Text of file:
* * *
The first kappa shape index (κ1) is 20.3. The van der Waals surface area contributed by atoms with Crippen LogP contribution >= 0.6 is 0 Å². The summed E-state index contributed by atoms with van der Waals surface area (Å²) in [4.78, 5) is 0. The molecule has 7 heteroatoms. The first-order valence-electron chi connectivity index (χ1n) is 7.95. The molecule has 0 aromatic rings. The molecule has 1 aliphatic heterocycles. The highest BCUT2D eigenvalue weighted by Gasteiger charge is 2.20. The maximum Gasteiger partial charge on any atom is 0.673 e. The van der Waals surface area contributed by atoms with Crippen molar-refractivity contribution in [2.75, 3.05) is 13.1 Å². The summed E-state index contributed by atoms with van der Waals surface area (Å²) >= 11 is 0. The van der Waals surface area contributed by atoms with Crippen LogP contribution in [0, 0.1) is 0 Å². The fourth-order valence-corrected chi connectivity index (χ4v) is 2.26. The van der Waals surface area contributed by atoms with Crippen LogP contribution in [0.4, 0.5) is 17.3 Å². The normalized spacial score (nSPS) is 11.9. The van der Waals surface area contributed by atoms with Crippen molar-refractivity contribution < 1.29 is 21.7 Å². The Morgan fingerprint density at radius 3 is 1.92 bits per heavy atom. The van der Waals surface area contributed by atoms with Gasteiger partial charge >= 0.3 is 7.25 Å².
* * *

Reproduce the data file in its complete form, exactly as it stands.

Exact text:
The first kappa shape index (κ1) is 20.3. The van der Waals surface area contributed by atoms with Crippen LogP contribution >= 0.6 is 0 Å². The summed E-state index contributed by atoms with van der Waals surface area (Å²) in [4.78, 5) is 0. The molecule has 7 heteroatoms. The first-order valence-electron chi connectivity index (χ1n) is 7.95. The molecule has 0 aromatic rings. The molecule has 1 aliphatic heterocycles. The highest BCUT2D eigenvalue weighted by Gasteiger charge is 2.20. The maximum Gasteiger partial charge on any atom is 0.673 e. The van der Waals surface area contributed by atoms with Crippen molar-refractivity contribution in [2.75, 3.05) is 13.1 Å². The summed E-state index contributed by atoms with van der Waals surface area (Å²) >= 11 is 0. The van der Waals surface area contributed by atoms with Crippen LogP contribution in [0, 0.1) is 0 Å². The fourth-order valence-corrected chi connectivity index (χ4v) is 2.26. The van der Waals surface area contributed by atoms with Crippen LogP contribution in [0.4, 0.5) is 17.3 Å². The normalized spacial score (nSPS) is 11.9. The van der Waals surface area contributed by atoms with Crippen molar-refractivity contribution < 1.29 is 21.7 Å². The Morgan fingerprint density at radius 3 is 1.92 bits per heavy atom. The van der Waals surface area contributed by atoms with Gasteiger partial charge >= 0.3 is 7.25 Å².